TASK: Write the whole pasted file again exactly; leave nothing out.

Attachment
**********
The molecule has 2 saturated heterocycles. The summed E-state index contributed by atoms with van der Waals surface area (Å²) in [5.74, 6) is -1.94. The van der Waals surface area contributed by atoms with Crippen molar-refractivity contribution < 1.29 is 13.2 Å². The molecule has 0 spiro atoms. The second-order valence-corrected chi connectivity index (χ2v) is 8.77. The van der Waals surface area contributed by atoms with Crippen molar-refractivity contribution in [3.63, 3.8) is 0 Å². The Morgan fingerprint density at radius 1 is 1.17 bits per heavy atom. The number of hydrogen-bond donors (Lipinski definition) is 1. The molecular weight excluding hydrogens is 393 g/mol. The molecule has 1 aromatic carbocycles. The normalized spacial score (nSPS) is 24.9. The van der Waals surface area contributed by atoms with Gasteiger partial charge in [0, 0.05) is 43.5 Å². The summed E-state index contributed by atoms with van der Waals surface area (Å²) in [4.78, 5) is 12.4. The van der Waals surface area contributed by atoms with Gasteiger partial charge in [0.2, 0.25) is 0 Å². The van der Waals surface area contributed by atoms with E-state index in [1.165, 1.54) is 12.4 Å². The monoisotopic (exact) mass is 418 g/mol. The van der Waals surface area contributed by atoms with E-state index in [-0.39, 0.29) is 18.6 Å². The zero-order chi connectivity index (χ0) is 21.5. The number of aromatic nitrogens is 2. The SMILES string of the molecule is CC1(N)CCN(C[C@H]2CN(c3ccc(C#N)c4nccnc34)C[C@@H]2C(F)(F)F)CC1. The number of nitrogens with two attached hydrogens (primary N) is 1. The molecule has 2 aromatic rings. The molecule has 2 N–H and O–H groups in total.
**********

The molecule has 2 saturated heterocycles. The summed E-state index contributed by atoms with van der Waals surface area (Å²) in [5.74, 6) is -1.94. The van der Waals surface area contributed by atoms with Crippen molar-refractivity contribution < 1.29 is 13.2 Å². The molecule has 0 spiro atoms. The second-order valence-corrected chi connectivity index (χ2v) is 8.77. The van der Waals surface area contributed by atoms with Crippen molar-refractivity contribution in [3.63, 3.8) is 0 Å². The Morgan fingerprint density at radius 1 is 1.17 bits per heavy atom. The number of hydrogen-bond donors (Lipinski definition) is 1. The molecular weight excluding hydrogens is 393 g/mol. The molecule has 1 aromatic carbocycles. The normalized spacial score (nSPS) is 24.9. The van der Waals surface area contributed by atoms with Gasteiger partial charge in [0, 0.05) is 43.5 Å². The summed E-state index contributed by atoms with van der Waals surface area (Å²) in [4.78, 5) is 12.4. The van der Waals surface area contributed by atoms with Gasteiger partial charge in [0.2, 0.25) is 0 Å². The van der Waals surface area contributed by atoms with E-state index in [1.165, 1.54) is 12.4 Å². The monoisotopic (exact) mass is 418 g/mol. The van der Waals surface area contributed by atoms with E-state index in [-0.39, 0.29) is 18.6 Å². The zero-order chi connectivity index (χ0) is 21.5. The number of aromatic nitrogens is 2. The SMILES string of the molecule is CC1(N)CCN(C[C@H]2CN(c3ccc(C#N)c4nccnc34)C[C@@H]2C(F)(F)F)CC1. The number of nitrogens with two attached hydrogens (primary N) is 1. The molecule has 2 aromatic rings. The molecule has 2 N–H and O–H groups in total.